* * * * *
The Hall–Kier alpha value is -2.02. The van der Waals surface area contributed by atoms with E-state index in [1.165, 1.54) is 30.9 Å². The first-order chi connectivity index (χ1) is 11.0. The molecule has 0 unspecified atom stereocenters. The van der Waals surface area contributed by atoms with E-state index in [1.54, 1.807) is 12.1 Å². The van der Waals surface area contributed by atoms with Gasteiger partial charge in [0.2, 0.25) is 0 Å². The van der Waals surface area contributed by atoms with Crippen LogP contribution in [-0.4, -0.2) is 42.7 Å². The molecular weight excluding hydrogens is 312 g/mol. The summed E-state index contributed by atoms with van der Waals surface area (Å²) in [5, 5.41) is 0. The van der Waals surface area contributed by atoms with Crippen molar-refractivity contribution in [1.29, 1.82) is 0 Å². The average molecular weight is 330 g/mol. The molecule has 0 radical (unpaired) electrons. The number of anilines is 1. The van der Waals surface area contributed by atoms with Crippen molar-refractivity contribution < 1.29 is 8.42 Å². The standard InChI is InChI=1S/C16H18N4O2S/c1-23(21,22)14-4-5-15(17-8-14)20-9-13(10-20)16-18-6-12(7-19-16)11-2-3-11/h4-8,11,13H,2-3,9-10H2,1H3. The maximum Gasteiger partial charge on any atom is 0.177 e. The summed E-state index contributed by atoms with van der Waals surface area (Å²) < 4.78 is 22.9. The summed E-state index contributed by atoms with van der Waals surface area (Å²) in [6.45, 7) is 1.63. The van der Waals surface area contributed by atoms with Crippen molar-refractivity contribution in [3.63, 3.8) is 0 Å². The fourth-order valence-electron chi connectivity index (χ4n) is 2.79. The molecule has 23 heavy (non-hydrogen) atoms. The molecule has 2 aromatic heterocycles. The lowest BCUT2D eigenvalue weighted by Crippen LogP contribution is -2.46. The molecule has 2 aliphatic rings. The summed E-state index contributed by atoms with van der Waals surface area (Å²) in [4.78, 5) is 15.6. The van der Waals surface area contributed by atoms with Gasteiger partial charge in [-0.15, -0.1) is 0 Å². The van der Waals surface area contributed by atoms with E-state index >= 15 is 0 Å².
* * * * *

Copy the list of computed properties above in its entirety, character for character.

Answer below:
The Hall–Kier alpha value is -2.02. The van der Waals surface area contributed by atoms with E-state index in [1.165, 1.54) is 30.9 Å². The first-order chi connectivity index (χ1) is 11.0. The molecule has 0 unspecified atom stereocenters. The van der Waals surface area contributed by atoms with E-state index in [1.54, 1.807) is 12.1 Å². The van der Waals surface area contributed by atoms with Gasteiger partial charge in [0.2, 0.25) is 0 Å². The van der Waals surface area contributed by atoms with Crippen LogP contribution in [-0.4, -0.2) is 42.7 Å². The molecular weight excluding hydrogens is 312 g/mol. The summed E-state index contributed by atoms with van der Waals surface area (Å²) in [5, 5.41) is 0. The van der Waals surface area contributed by atoms with Crippen molar-refractivity contribution in [1.29, 1.82) is 0 Å². The average molecular weight is 330 g/mol. The molecule has 0 radical (unpaired) electrons. The number of anilines is 1. The van der Waals surface area contributed by atoms with Crippen molar-refractivity contribution < 1.29 is 8.42 Å². The standard InChI is InChI=1S/C16H18N4O2S/c1-23(21,22)14-4-5-15(17-8-14)20-9-13(10-20)16-18-6-12(7-19-16)11-2-3-11/h4-8,11,13H,2-3,9-10H2,1H3. The maximum Gasteiger partial charge on any atom is 0.177 e. The summed E-state index contributed by atoms with van der Waals surface area (Å²) < 4.78 is 22.9. The summed E-state index contributed by atoms with van der Waals surface area (Å²) in [6.45, 7) is 1.63. The van der Waals surface area contributed by atoms with Crippen molar-refractivity contribution in [3.63, 3.8) is 0 Å². The fourth-order valence-electron chi connectivity index (χ4n) is 2.79. The molecule has 23 heavy (non-hydrogen) atoms. The molecule has 2 aromatic heterocycles. The lowest BCUT2D eigenvalue weighted by Crippen LogP contribution is -2.46. The molecule has 2 aliphatic rings. The summed E-state index contributed by atoms with van der Waals surface area (Å²) in [4.78, 5) is 15.6. The van der Waals surface area contributed by atoms with Gasteiger partial charge in [-0.15, -0.1) is 0 Å². The van der Waals surface area contributed by atoms with E-state index >= 15 is 0 Å².